Can technology, including AI/machine learning, help address workforce diversity issues? Companies like SheWorks!, tEQuitable, Atipica, Textio and Pluto are just some of the startups trying to do this, but they have deliberately made this part of their mission. There are also companies like LinkedIn which announced this week it is using AI to recruit more diverse candidates. However, when leveraging technology, some companies may not realize that they may face bias issues they had not predicted, as we saw this week with Amazon. The recruitment engine the company used showed bias against women. More than 50% of HR managers in the U.S. said “artificial intelligence, or AI, would be a regular part of their work within the next five years, according to a 2017 survey by talent software firm CareerBuilder,” so this is something to continue to monitor. Ultimately I think what this also shows is that you need diversity on the management and development side to create viable solutions.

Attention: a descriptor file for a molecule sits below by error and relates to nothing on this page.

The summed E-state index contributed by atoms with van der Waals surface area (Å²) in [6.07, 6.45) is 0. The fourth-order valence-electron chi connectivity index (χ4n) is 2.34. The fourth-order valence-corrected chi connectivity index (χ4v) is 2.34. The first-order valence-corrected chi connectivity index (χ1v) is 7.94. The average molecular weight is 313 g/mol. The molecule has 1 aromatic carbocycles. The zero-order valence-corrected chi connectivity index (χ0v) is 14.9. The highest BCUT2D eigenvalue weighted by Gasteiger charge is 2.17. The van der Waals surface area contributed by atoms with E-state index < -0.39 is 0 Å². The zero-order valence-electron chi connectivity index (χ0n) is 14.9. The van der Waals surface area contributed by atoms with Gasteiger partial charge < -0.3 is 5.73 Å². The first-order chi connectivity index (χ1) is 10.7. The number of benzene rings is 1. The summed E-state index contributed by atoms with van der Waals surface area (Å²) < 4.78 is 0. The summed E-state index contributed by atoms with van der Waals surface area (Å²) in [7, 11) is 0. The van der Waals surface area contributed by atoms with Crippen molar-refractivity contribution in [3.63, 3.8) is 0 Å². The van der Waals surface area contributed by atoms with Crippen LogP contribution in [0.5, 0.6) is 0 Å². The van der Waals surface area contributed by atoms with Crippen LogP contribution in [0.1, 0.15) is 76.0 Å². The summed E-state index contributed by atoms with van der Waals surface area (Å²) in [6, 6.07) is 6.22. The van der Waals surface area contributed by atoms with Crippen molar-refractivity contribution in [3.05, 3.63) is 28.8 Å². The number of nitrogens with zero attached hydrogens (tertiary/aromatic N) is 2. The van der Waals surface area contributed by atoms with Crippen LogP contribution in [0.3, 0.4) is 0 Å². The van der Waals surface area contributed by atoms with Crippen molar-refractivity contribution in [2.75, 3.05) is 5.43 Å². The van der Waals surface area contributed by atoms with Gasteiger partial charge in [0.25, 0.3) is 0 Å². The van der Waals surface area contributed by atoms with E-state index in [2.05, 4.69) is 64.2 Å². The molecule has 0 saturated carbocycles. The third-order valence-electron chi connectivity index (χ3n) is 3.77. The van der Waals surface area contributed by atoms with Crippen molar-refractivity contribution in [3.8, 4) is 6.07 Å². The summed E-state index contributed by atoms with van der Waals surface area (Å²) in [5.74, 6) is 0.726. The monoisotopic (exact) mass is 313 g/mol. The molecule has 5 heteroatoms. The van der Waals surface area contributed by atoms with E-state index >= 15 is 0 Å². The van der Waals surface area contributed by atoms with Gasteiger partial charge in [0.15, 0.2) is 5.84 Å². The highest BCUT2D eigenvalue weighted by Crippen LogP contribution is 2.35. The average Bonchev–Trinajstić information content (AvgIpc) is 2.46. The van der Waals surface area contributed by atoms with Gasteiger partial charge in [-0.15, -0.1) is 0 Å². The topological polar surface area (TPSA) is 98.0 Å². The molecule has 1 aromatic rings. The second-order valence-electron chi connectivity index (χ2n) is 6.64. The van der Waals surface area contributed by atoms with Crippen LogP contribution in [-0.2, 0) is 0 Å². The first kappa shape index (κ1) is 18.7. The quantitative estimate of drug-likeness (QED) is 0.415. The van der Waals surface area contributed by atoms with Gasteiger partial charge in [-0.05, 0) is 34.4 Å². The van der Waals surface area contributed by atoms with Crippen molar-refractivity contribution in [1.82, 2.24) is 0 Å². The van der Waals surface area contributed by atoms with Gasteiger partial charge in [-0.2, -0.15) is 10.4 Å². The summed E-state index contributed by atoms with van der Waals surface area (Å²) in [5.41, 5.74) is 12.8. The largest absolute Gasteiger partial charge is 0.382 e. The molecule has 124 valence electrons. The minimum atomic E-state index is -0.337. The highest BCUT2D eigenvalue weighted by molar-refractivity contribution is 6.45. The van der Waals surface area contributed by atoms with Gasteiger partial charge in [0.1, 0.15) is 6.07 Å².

Google and Facebook announced that they are funding a machine learning course in Africa. This is just one example of how companies are trying to address these challenges but there is a lot of work to be done as diversity in tech continues to be a significant issue.
It was great to see that CES listened to the concerns last year on the lack of diversity as Lisa Su, chief executive of AMD and Ginni Rometti, IBM’s CEO, were named as keynote speakers. Also, read this from Black Enterprise titled “Black and Brown Tech Innovators and Enthusiasts Gather for Bigger, Better Techconnext conference.”
In other news, CNBC wrote about how Latino owned small businesses are “turbocharging growth,” I love this from the New York Times done to celebrate the International Day of the Girl and called #ThisIs18 and the Google Doodle honors Roberto Clemente
Finally, ICYMI here is one of my favorite ads this year, from JetBlue, celebrating Puerto Rico.